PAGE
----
Taylor Swift had to water down her artistic expression and how she chose to portray her lived experience with disordered eating because people found the use of the word “FAT” in her “Anti-Hero” video offensive.
During one scene of her “Anti-Hero” visual, Swift originally looked down at a scale, and instead of her weight appearing, the word “fat” showed up in all caps. Some people found the imagery problematic and called the scene fatphobic because it “reinforces the idea of being ‘fat’ as bad,” according to an op-ed from The Cut. Now, the close-up of the scale has been cut entirely from Apple Music and YouTube.
But the visual was simply a representation of Swift’s struggle with disordered eating. If fans can decipher the most minuscule of easter eggs in Swift’s videos, they too can understand that Swift expressing that she felt “FAT” might actually represent her real-life, personal body image issues when looking at the scale, given the context of what she’s shared in the past.
Simply put: It’s not that she thinks being fat is a bad thing, but that she was made to believe that it was.
Ahead of her Miss Americana documentary in 2020 — where she spoke about stylists and editors praising her body when she was thinner — Swift described her relationship with food as “unhealthy.”
“I thought that I was supposed to feel like I was going to pass out at the end of a show, or in the middle of it,” she told Variety, adding that she’d lie to people that “of course, I eat. I exercise a lot… but I wasn’t eating.”
“My relationship with food was exactly the same psychology that I applied to everything else in my life: If I was given a pat on the head, I registered that as good,” she said at the time. “If I was given a punishment, I registered that as bad.”
Miss Americana showcased how she learned to embrace her body at any weight and mend her relationship with food: “If you’re thin enough, then you don’t have that ass that everybody wants. But if you have enough weight on you to have an ass, your stomach isn’t flat enough. It’s all just fucking impossible,” she said.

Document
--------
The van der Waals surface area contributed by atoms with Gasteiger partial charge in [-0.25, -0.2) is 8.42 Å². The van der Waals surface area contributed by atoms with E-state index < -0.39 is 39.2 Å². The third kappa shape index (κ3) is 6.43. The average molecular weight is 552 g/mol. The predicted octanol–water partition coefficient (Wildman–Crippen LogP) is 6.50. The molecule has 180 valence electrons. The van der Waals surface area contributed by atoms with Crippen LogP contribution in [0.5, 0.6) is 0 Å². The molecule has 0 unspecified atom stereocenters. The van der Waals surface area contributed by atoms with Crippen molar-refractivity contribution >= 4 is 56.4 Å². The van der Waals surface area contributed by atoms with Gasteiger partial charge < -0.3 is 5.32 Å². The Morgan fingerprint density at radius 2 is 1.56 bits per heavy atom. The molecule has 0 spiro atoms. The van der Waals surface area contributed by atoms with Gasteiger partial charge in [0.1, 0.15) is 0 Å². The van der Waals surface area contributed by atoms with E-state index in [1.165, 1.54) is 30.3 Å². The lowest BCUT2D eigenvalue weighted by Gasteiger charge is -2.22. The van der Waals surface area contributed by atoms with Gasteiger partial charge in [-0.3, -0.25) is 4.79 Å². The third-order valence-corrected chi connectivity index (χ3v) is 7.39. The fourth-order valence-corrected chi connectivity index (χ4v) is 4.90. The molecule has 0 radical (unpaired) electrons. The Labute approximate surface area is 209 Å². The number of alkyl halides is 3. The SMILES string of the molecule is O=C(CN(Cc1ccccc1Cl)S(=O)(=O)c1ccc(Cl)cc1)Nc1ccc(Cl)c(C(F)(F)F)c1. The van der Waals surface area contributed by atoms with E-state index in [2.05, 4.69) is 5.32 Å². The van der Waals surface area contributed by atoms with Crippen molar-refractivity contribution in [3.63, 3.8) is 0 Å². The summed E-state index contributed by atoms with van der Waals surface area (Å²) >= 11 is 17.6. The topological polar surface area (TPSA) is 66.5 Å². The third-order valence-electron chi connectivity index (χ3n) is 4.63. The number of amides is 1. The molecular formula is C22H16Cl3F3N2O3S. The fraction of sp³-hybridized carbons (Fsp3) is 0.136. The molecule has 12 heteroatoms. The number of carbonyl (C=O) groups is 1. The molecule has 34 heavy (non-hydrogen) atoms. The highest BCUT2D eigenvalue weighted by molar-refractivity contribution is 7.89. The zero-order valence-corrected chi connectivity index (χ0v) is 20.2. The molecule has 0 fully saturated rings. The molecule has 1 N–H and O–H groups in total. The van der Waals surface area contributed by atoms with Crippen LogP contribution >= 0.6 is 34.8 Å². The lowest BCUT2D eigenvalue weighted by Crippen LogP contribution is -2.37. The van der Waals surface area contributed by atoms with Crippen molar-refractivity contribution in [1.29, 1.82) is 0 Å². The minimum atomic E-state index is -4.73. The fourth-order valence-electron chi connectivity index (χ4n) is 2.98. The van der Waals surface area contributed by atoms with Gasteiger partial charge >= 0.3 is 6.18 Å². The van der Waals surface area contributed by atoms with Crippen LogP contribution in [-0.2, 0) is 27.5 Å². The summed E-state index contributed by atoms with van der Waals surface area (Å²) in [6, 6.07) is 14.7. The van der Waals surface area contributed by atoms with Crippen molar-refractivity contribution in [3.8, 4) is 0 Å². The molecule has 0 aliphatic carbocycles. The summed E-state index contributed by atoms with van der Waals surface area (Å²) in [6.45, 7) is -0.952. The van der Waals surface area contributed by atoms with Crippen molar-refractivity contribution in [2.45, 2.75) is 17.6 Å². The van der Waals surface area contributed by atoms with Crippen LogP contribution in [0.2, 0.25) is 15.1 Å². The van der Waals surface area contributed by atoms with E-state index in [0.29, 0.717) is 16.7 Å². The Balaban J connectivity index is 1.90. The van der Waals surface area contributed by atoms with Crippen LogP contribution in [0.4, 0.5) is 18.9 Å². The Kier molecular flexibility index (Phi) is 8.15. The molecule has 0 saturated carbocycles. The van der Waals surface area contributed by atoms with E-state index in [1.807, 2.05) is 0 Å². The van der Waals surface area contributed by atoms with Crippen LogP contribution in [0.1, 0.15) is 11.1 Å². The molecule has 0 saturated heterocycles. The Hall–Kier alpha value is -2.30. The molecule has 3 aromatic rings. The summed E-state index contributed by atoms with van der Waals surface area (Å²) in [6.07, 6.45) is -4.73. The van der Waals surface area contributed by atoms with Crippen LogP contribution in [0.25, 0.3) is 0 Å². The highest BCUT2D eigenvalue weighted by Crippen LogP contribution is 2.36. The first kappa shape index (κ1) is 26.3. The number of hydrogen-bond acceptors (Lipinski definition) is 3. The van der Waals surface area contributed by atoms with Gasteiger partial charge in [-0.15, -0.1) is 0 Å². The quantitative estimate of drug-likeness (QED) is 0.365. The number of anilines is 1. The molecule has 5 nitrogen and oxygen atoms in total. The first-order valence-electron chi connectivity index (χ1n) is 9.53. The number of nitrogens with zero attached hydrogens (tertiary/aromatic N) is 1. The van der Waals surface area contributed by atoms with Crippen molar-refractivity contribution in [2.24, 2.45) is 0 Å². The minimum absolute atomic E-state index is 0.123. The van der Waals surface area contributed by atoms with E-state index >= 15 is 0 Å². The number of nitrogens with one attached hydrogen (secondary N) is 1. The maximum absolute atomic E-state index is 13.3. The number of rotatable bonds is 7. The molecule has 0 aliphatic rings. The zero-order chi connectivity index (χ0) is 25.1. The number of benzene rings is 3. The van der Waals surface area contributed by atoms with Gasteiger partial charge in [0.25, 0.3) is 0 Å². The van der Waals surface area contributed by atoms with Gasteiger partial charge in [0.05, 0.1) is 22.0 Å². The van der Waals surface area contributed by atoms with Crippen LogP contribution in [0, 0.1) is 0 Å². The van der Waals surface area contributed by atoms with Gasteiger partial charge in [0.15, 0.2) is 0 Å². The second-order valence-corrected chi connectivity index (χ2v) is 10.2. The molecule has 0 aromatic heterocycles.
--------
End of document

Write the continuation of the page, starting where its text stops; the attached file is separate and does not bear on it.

Swift’s lived experience aligns with many people who live with body image issues. According to the National Organization for Women, 78 percent of 17-year-old girls describe being “unhappy with their body,” and more than 20 million women suffer from a clinically significant eating disorder throughout their lives.
Swift’s removal of the scene also brings up a conversation about the dystopic feeling that arises when artists water down their expression due to online complaints. In August, both Lizzo and Beyoncé removed lyrics from their songs after activists described the words as ableists.
As Rolling Stone‘s Jeff Ihaza put it, “It’s hopeful to see artists willingly make changes to their songs as a shift towards a more empathic way of handling controversy, where people who are unfairly treated can speak up and affect change. But an eerie possibility looms over the way major releases feel, in general, less permanent.”